Most Linux distributions (including Red Hat) use the "System V" method of initialization. The /etc directory has a rc.d directory. That directory contains other directories, one for each init level (2,3,5,etc) in the form of rc?.d (where ? is 2,3, etc). Inside that directory are symlinks with names like Snn<name of program> or Knn<name of program>. The S means "start", and the K means "kill". The numbers represented by nn is the relative position in the startup order. A script called S10foo will execute prior to S20bar, etc.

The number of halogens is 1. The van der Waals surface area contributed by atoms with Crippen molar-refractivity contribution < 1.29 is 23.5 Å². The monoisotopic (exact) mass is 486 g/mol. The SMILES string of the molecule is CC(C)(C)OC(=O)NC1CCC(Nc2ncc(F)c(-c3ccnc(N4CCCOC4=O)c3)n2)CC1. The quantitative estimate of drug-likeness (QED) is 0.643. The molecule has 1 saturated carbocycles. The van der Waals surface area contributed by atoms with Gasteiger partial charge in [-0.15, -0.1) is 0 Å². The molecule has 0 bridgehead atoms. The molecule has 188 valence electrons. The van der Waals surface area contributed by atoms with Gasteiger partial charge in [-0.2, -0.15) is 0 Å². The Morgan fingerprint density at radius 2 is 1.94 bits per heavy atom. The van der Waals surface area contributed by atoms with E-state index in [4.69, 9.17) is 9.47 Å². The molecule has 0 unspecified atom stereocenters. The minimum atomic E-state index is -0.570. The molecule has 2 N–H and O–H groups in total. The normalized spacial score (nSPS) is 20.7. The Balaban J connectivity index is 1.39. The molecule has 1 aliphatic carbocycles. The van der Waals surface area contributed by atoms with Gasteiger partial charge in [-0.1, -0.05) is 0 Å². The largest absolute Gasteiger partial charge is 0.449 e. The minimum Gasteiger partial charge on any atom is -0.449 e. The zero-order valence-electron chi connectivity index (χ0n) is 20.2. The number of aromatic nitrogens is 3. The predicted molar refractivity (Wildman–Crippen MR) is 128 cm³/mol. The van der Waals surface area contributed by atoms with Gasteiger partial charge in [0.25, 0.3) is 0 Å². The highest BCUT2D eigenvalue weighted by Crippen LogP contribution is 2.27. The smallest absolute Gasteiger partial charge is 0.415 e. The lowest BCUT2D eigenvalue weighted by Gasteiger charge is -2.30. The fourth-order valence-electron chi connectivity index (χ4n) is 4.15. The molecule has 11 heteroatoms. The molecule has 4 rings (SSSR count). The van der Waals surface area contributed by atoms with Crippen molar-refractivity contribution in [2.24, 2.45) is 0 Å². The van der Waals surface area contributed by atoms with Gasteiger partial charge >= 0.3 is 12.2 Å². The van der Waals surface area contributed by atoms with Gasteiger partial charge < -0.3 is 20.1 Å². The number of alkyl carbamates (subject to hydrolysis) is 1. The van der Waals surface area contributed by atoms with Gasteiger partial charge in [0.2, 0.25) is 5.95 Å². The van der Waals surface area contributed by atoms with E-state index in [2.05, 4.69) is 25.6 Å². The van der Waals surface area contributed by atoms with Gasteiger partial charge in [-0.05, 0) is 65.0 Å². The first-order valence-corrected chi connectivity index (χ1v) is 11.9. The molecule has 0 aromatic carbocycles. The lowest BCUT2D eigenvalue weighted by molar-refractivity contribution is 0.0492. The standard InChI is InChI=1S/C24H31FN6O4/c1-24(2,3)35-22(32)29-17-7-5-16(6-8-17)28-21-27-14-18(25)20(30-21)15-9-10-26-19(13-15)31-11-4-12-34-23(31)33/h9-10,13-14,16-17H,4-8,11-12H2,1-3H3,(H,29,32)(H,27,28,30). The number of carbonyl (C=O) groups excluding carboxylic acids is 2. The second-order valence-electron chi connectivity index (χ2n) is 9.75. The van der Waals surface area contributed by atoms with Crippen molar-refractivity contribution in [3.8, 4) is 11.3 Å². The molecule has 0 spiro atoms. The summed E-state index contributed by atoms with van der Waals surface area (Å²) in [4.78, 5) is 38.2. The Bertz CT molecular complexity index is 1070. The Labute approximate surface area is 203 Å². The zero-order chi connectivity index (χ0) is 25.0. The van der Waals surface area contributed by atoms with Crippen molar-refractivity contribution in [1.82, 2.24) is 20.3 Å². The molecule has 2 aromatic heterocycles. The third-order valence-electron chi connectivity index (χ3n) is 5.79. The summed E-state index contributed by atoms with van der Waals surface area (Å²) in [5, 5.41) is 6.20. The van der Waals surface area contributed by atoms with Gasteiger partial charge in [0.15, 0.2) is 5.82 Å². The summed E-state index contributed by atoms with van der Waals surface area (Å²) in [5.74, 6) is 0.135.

The reason symlinks are used is because the particular daemon or sevice could be started at multiple run levels. You wouldn't want 3 different copies of the exact same startup script. The actual scripts are in /etc/rc.d/init.d.